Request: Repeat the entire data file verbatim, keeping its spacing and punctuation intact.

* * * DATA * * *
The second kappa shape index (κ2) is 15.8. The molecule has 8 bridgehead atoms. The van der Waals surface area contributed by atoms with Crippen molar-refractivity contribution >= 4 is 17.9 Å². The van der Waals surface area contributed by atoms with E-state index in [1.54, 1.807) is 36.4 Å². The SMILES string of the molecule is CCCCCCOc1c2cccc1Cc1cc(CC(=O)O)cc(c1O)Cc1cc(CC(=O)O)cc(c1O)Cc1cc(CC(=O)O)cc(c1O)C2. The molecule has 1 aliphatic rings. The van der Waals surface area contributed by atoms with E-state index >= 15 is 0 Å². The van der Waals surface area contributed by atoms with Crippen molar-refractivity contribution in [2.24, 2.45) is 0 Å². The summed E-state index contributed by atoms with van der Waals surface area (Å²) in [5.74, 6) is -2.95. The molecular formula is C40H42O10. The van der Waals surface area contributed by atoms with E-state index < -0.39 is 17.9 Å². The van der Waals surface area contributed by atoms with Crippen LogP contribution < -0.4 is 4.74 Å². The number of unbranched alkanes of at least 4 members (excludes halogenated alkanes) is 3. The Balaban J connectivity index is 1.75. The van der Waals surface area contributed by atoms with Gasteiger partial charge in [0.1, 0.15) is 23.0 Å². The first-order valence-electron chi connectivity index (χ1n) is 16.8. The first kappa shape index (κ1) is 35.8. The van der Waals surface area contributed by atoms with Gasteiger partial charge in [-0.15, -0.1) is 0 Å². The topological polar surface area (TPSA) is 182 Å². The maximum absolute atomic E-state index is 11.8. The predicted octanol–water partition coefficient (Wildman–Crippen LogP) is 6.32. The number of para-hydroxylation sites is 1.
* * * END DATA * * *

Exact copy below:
The second kappa shape index (κ2) is 15.8. The molecule has 8 bridgehead atoms. The van der Waals surface area contributed by atoms with Crippen molar-refractivity contribution >= 4 is 17.9 Å². The van der Waals surface area contributed by atoms with E-state index in [1.54, 1.807) is 36.4 Å². The SMILES string of the molecule is CCCCCCOc1c2cccc1Cc1cc(CC(=O)O)cc(c1O)Cc1cc(CC(=O)O)cc(c1O)Cc1cc(CC(=O)O)cc(c1O)C2. The molecule has 1 aliphatic rings. The van der Waals surface area contributed by atoms with E-state index >= 15 is 0 Å². The van der Waals surface area contributed by atoms with Crippen molar-refractivity contribution in [2.24, 2.45) is 0 Å². The summed E-state index contributed by atoms with van der Waals surface area (Å²) in [5.74, 6) is -2.95. The molecular formula is C40H42O10. The van der Waals surface area contributed by atoms with E-state index < -0.39 is 17.9 Å². The van der Waals surface area contributed by atoms with Crippen LogP contribution < -0.4 is 4.74 Å². The number of unbranched alkanes of at least 4 members (excludes halogenated alkanes) is 3. The Balaban J connectivity index is 1.75. The van der Waals surface area contributed by atoms with Gasteiger partial charge in [0.1, 0.15) is 23.0 Å². The first-order valence-electron chi connectivity index (χ1n) is 16.8. The first kappa shape index (κ1) is 35.8. The van der Waals surface area contributed by atoms with Gasteiger partial charge in [-0.15, -0.1) is 0 Å². The topological polar surface area (TPSA) is 182 Å². The maximum absolute atomic E-state index is 11.8. The predicted octanol–water partition coefficient (Wildman–Crippen LogP) is 6.32. The number of para-hydroxylation sites is 1.